In conclusion, promoting a new economic model that prioritizes the well-being of people and the planet requires a multi-faceted approach. By countering short-termism, reducing the dominance of finance, fostering responsible business practices, protecting social and environmental rights, spreading knowledge to the public, prioritizing global public goods, and encouraging long-term investments, we can create a more sustainable, equitable, and prosperous future. These strategies, combined with multilevel governance, active citizens’ participation at all levels, and international cooperation, can shape an economic model that serves the interests of both present and future generations.
The Supranational Democracy Dialogue is not just an event series, it is a network, growing year after year as an epistemic community, and it is a lab in itself for multidisciplinary, multistakeholder, intergenerational conversation as well as a place for reflection out of the box, challenging the current narrative about global governance and democracy.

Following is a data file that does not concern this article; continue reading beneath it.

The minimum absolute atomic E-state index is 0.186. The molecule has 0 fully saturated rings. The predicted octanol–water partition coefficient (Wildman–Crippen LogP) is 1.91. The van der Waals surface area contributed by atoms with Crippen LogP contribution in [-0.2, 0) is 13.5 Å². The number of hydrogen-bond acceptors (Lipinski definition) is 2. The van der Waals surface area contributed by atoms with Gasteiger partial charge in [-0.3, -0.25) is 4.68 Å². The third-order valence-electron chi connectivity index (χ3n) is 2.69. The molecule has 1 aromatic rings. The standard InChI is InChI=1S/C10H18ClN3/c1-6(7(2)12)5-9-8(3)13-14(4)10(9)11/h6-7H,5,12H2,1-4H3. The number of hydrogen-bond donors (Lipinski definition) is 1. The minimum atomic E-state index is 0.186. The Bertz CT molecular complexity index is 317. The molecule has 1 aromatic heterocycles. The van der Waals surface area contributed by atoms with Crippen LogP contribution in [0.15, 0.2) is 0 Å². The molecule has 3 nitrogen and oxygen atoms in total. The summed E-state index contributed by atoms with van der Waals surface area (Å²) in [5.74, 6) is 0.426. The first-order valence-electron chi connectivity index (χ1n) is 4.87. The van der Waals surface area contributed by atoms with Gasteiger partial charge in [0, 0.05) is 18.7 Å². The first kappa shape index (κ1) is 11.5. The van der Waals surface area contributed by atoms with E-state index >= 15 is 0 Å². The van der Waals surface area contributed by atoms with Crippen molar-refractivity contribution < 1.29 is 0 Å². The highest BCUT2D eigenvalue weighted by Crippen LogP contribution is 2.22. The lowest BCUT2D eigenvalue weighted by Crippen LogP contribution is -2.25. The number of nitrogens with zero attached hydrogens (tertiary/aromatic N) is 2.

It may appear that such a topic is just too broad for a single conference or even a series, yet, in the long term it is more than that: it is a constant conversation among concerned individuals bringing to the table their own expertise and experience and accepting the challenge to learn new, different perspectives in order to reach a better understanding of current times, to focus and fine-tune their own contribution and to combine it with that provided by other like-minded experts and activists.
The last (and fifth) edition of the Supranational Democracy Dialogue – held on May 18-19 – has been a success. We organizers are very proud of it and very grateful to all those who contributed.